Troubleshooters are people who take a "shot" at an answer to a difficult problem. We can easily see that the troubleshooter is someone who tries, attempts, or guesses at the answer. We clearly do not want a troubleshooter to solve our problems. Indeed, it is time to lay the term troubleshooter to rest.
What we need in today’s environment is something much more precise and fulfilling. The proper term is analyst. The analyst breaks open the whole and examines the parts. An analyst also considers the parts in terms of the whole.
The problem of the chain breaks was eventually solved when someone reviewed six months of shift notes for repeaters. That person found that the chain problem occurred on the average of two times a shift. Further examination found that if the mechanic took the time to realign the sprockets the frequency dropped off to zero or once a shift. In lieu of alignment, the problem persisted at frequencies of 3 and 4 times a shift. Further inquiries into the purchase of chain and chain links revealed a modest amount of money being spent for parts. In total, the problem of sprocket chains was costing $25,000 per year.
The analyst next developed a simple logic tree to determine causes. He drove the tree down to engineering deficiency. He then went back to the original design to verify his hypothesis. He found that the design engineer had misplaced a decimal resulting in the feeder turning 10 times faster than intended. Having analyzed the problem down to its mechanical cause the solution was simple: change the sprocket sizes, align them and install new chain. The problem disappeared. This was not troubleshooting; it was analysis that solved the problem.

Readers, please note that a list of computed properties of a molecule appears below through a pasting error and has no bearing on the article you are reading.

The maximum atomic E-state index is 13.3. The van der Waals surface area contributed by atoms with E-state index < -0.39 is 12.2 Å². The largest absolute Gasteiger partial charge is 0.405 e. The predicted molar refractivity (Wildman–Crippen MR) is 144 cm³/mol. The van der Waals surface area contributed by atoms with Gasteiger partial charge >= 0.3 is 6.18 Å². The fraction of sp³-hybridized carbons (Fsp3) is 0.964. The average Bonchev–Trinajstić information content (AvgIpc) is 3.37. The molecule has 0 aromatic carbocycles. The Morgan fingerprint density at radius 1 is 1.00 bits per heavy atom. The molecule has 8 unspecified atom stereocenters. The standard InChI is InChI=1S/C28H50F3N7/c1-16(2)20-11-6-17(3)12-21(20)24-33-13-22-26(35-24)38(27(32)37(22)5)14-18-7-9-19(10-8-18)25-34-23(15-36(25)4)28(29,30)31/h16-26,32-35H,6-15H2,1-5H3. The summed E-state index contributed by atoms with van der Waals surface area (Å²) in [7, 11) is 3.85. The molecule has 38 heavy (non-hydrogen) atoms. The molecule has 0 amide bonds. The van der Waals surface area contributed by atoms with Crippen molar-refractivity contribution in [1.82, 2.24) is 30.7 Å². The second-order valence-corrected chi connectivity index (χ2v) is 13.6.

Several thoughts can emerge out of this story. For example, it is unlikely that analysts will emerge in a troubleshooting environment. The pressures that create and nurture a troubleshooting environment will not develop or support analysts. It is not hard to picture an environment where the thrust is always to keep the processes running. When downtime occurs the pressure is clearly to get up and running again. This is the perceived environment in most manufacturing facilities.
Managers create the environment described above when they consistently ask for runability and not for precision. Real solutions to problems are unlikely to be found when the persistent question is, "When are we going to get started again?" and not the question, "Have we taken the time to make sure our assemblies and installations are precise?”
Another thought, on the positive side, is that every plant has an enormous cadre of potential analysts in their field people including, of course, their hourly operators and mechanics. To access this potential we must provide: